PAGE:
Phénomène R sur T

Survenue d’une extrasystole ventriculaire (onde R) sur la période vulnérable du potentiel d’action (sommet de l’onde T du QRS précédent).

Cet extra-stimulus au cours de cette période très brève (0,01 sec) expose particulièrement au risque de torsades de pointes ou autre arythmie ventriculaire sévère en présence d’une ischémie coronaire, une hypokaliémie ou une autre cause de QT long [1].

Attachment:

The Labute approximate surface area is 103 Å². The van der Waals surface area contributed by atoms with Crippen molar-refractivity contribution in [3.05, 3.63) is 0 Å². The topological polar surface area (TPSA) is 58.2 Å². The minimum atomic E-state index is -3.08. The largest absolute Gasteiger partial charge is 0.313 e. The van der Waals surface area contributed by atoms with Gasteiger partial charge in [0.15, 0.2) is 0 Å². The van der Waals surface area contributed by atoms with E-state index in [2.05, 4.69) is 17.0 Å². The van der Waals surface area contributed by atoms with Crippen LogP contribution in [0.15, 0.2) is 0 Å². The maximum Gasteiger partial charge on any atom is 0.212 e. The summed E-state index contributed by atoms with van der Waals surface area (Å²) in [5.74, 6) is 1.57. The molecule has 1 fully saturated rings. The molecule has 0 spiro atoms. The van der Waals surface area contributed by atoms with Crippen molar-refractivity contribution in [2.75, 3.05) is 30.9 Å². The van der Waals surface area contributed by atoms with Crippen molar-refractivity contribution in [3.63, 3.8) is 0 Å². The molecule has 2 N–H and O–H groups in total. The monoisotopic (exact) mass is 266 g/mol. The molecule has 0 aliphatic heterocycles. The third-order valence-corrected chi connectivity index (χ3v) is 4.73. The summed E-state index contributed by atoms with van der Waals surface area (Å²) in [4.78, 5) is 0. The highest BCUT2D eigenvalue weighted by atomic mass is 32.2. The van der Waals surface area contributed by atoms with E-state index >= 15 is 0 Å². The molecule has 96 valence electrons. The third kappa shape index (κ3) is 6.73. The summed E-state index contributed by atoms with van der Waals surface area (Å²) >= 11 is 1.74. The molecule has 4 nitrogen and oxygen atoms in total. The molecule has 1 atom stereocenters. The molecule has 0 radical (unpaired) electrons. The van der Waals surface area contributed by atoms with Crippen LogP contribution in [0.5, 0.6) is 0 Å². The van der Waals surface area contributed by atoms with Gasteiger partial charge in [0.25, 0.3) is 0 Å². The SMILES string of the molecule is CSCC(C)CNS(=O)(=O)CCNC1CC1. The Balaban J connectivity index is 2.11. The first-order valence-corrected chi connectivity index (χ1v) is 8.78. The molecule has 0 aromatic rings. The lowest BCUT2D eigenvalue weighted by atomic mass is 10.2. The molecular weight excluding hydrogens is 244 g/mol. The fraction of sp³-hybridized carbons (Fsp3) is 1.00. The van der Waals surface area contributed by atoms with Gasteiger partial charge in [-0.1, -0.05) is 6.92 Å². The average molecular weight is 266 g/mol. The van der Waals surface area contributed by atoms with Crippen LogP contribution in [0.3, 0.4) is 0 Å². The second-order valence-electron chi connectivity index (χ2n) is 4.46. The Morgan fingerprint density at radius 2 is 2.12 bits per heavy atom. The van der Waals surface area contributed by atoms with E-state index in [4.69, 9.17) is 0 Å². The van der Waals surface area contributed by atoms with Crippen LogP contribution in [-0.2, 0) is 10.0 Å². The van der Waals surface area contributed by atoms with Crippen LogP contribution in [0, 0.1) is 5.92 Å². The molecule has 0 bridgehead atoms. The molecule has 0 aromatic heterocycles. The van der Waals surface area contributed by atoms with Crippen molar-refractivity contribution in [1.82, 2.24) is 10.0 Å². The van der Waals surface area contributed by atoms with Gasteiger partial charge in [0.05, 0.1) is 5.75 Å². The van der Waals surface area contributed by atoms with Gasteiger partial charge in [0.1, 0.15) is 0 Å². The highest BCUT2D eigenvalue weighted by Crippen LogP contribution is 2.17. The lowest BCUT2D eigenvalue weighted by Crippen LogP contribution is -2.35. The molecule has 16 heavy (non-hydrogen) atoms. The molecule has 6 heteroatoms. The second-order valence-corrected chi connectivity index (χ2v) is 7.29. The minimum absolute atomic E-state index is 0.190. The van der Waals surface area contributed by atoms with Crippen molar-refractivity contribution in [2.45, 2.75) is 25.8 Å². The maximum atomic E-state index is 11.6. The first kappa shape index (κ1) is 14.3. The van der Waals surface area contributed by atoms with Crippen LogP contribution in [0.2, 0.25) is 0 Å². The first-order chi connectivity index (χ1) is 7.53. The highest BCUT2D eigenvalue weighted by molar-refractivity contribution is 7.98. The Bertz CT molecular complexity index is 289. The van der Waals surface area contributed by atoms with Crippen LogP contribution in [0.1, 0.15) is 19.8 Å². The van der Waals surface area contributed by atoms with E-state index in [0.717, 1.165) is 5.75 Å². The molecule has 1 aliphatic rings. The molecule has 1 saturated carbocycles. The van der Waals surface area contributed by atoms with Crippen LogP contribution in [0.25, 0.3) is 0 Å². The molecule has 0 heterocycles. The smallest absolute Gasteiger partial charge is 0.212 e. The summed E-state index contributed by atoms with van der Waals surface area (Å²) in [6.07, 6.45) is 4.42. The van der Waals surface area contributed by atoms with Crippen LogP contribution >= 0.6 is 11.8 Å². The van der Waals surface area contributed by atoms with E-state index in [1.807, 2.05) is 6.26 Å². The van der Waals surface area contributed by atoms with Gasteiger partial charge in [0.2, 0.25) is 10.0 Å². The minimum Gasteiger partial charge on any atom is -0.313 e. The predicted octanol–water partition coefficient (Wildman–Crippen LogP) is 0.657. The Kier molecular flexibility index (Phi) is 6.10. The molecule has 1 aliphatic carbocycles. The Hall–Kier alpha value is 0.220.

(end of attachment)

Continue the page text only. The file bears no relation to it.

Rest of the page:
[1] Oksuz F, Sensoy B, Sahan E, et al. The classical “R-on-T” phenomenon. Indian Heart J. 2015;67(4):392–394. –> The polymorphic ventricular tachycardia (PVT) is uncommon arrhythmia with multiple causes and has been classified according to whether they are associated with long QT interval or normal QT. Whereas “Torsade de pointes (TdP)” is an uncommon and distinctive form of PVT occurring in a setting of prolonged QT interval, which may be congenital or acquired (congenital or acquired), “PVT with normal QT” is associated with myocardial ischemia, electrolyte abnormalities (hypokalemia), mutations of the cardiac sodium channel (Brugada syndrome), and the ryanodine receptor (catecholaminergic PVT). This distinction is crucial because of the differing etiologies and management of these arrhythmias. Moreover, the PVT in the setting of acute MI generally occurs during the hyperacute phase, is related to ischemia (“ischemic PVT”) and is not associated with QT prolongation. It is triggered by ventricular extrasystoles with very short coupling interval (the “R-on-T” phenomenon) and is not pause-dependent.